This will come as little surprise to anyone who has followed my writing over the last few years, but I have accepted that I simply do not understand politics at all.
On Tuesday, the government announced that it was no longer urging primary schools in England to get all children back to school for some teaching before the summer holidays. There are many reasons for this announcement and its consequences are probably being overstated in some places: the government doesn’t have any effective power to compel headteachers to reopen, but merely issues guidelines and sets expectations.
Some schools will likely go ahead with whatever opening plans they had in place. Perhaps some will abandon those plans and decide that kids who would otherwise have had some scope to come back to school this month or in July will not have that option anymore
We may, as a country, be able to reopen pubs, shops, hair salons and holiday cottages for the summer. But we cannot, it seems, find a way to educate our children. Sadly, I have neither time nor space to debate the reasons for this remarkable situation, beyond noting that it surely says something troubling about our national priorities.
In any case, what interests me more than the causes of this choice are its consequences. This means that for a significant number of young children, school ended in March and will not resume until September at the earliest.
That is a disaster. Long absences from school are bad for all children, but especially bad for children from low-income households. I’ve written here before about 'summer learning loss' and the way long holidays can widen educational gaps between rich and poor.
Since lockdown, evidence has accumulated showing that the way parents are coping with home schooling is only adding to that widening gap. Better-off parents are able to afford laptops and more likely to have flexible work, money and confidence to help kids learn at home. Children enrolled at private schools are much more likely to be receiving 20 hours a week of teaching than those at state schools.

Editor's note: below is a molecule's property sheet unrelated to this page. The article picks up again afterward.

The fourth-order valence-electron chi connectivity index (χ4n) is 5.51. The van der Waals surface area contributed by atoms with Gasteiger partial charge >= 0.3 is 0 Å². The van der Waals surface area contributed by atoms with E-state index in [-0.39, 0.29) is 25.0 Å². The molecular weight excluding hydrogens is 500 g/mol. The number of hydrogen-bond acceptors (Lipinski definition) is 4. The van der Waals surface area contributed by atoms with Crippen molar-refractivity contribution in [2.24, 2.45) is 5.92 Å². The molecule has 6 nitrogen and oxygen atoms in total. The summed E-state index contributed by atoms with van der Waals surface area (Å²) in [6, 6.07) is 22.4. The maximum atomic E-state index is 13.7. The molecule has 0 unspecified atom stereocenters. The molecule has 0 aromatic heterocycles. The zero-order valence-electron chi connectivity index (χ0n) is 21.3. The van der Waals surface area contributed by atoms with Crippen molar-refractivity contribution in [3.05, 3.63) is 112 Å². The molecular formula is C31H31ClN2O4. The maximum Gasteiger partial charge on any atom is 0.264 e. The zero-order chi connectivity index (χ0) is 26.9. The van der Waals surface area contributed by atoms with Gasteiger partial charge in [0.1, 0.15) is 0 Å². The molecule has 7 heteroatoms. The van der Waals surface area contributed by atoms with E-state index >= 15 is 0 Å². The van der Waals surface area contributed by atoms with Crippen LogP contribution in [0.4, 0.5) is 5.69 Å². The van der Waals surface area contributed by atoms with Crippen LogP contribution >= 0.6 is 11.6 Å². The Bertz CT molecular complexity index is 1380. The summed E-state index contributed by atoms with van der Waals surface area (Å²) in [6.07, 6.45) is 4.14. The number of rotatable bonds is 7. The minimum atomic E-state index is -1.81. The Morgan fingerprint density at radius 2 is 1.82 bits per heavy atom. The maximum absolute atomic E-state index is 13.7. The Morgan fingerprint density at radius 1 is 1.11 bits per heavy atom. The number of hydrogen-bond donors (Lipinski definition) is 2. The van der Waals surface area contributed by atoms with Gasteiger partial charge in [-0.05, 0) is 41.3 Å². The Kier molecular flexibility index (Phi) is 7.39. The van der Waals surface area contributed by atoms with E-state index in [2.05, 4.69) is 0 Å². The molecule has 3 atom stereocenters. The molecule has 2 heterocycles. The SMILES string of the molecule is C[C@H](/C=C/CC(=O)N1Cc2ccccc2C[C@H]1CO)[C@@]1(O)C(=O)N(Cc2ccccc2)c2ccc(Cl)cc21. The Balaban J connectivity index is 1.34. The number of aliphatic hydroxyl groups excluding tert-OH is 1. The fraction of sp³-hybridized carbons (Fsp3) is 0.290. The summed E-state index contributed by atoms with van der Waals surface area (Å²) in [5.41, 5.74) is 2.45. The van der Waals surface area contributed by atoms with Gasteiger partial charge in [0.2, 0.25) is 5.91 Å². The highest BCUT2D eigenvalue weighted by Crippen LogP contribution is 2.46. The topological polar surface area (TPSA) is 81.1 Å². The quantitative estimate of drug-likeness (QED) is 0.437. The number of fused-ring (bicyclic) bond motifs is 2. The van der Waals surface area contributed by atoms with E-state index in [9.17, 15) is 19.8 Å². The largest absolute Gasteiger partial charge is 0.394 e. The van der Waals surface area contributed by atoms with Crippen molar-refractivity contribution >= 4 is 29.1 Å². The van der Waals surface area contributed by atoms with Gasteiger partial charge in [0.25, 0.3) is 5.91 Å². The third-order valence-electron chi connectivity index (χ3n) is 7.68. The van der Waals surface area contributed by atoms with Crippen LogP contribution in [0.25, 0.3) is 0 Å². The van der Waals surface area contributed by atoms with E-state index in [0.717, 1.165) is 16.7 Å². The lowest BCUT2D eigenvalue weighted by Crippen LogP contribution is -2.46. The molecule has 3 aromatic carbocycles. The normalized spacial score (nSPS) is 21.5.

Anecdotally, there are even darker consequences of absence. Some children are undoubtedly going hungry because their schools aren’t feeding them at least one meal a day. Some social workers report that referral rates for children at risk of abuse have plummeted because schools are the primary source of such referrals. Does anyone think that reports of child abuse are falling because the actual incidence of abuse is falling?
No matter what mitigation measures the Department for Education attempts to put in place, keeping kids away from school for six months is going to have significant and harmful effects on the poorest children. It will widen educational inequality and, absent a major catch-up programme, blight the life-chances of hundreds of thousands of poor kids. Anne Longfield, the Children’s Commissioner for England who has rightly raised these issues in recent weeks, is again correct when she says this situation is 'deeply worrying.'
Meanwhile, here is the first line of the press release issued by Rebecca Long-Bailey, Labour’s shadow education secretary:
“If the government confirms today that it will not be mandating reopening of schools in full before the summer this will be welcome.
We may, as a country, be able to reopen pubs, shops, hair salons and holiday cottages for the summer. But we cannot, it seems, find a way to educate our children. Yes, welcome.
Just as there are many reasons for the government’s announcement on schools, I’m sure there are lots of factors at play in this statement. But whatever its origins, the simple fact is that Labour’s education spokesman has welcomed a government decision that makes it more likely that more poor kids fall further behind rich ones and which will make England less fair. And I cannot pretend to understand how politics reached this point.